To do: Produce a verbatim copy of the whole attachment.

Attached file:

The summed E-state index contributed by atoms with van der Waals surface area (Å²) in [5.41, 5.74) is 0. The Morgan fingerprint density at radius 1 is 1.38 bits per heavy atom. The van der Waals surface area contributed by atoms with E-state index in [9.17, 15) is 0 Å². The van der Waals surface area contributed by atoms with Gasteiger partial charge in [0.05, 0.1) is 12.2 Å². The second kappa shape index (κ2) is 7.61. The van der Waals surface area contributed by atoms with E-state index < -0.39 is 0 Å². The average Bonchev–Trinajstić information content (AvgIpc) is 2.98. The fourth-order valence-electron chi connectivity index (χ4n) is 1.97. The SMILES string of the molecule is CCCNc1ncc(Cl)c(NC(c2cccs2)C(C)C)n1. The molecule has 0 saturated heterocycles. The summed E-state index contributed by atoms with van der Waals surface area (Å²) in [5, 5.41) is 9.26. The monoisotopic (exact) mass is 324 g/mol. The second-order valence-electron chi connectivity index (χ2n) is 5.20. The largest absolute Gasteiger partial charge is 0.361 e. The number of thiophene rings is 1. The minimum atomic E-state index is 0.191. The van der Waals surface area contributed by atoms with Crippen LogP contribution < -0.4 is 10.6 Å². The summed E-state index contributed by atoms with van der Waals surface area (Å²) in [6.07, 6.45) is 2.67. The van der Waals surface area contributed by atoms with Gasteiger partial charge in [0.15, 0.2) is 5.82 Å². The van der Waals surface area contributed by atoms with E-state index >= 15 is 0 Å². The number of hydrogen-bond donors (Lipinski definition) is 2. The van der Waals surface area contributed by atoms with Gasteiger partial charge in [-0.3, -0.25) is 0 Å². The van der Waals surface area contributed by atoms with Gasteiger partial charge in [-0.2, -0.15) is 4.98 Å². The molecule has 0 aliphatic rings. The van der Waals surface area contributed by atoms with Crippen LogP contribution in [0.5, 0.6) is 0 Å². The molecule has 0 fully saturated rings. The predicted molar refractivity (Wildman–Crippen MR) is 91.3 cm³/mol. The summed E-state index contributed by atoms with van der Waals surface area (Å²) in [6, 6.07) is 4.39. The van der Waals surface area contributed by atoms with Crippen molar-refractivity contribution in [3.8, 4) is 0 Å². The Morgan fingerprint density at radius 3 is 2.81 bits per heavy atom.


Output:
The summed E-state index contributed by atoms with van der Waals surface area (Å²) in [5.41, 5.74) is 0. The Morgan fingerprint density at radius 1 is 1.38 bits per heavy atom. The van der Waals surface area contributed by atoms with E-state index in [9.17, 15) is 0 Å². The van der Waals surface area contributed by atoms with Gasteiger partial charge in [0.05, 0.1) is 12.2 Å². The second kappa shape index (κ2) is 7.61. The van der Waals surface area contributed by atoms with E-state index < -0.39 is 0 Å². The average Bonchev–Trinajstić information content (AvgIpc) is 2.98. The fourth-order valence-electron chi connectivity index (χ4n) is 1.97. The SMILES string of the molecule is CCCNc1ncc(Cl)c(NC(c2cccs2)C(C)C)n1. The molecule has 0 saturated heterocycles. The summed E-state index contributed by atoms with van der Waals surface area (Å²) in [5, 5.41) is 9.26. The monoisotopic (exact) mass is 324 g/mol. The second-order valence-electron chi connectivity index (χ2n) is 5.20. The largest absolute Gasteiger partial charge is 0.361 e. The number of thiophene rings is 1. The minimum atomic E-state index is 0.191. The van der Waals surface area contributed by atoms with Crippen LogP contribution < -0.4 is 10.6 Å². The summed E-state index contributed by atoms with van der Waals surface area (Å²) in [6.07, 6.45) is 2.67. The van der Waals surface area contributed by atoms with Gasteiger partial charge in [0.15, 0.2) is 5.82 Å². The van der Waals surface area contributed by atoms with E-state index >= 15 is 0 Å². The number of hydrogen-bond donors (Lipinski definition) is 2. The van der Waals surface area contributed by atoms with Gasteiger partial charge in [-0.3, -0.25) is 0 Å². The van der Waals surface area contributed by atoms with Gasteiger partial charge in [-0.2, -0.15) is 4.98 Å². The molecule has 0 aliphatic rings. The van der Waals surface area contributed by atoms with Crippen LogP contribution in [0.5, 0.6) is 0 Å². The molecule has 0 fully saturated rings. The predicted molar refractivity (Wildman–Crippen MR) is 91.3 cm³/mol. The summed E-state index contributed by atoms with van der Waals surface area (Å²) in [6, 6.07) is 4.39. The van der Waals surface area contributed by atoms with Crippen molar-refractivity contribution in [3.8, 4) is 0 Å². The Morgan fingerprint density at radius 3 is 2.81 bits per heavy atom.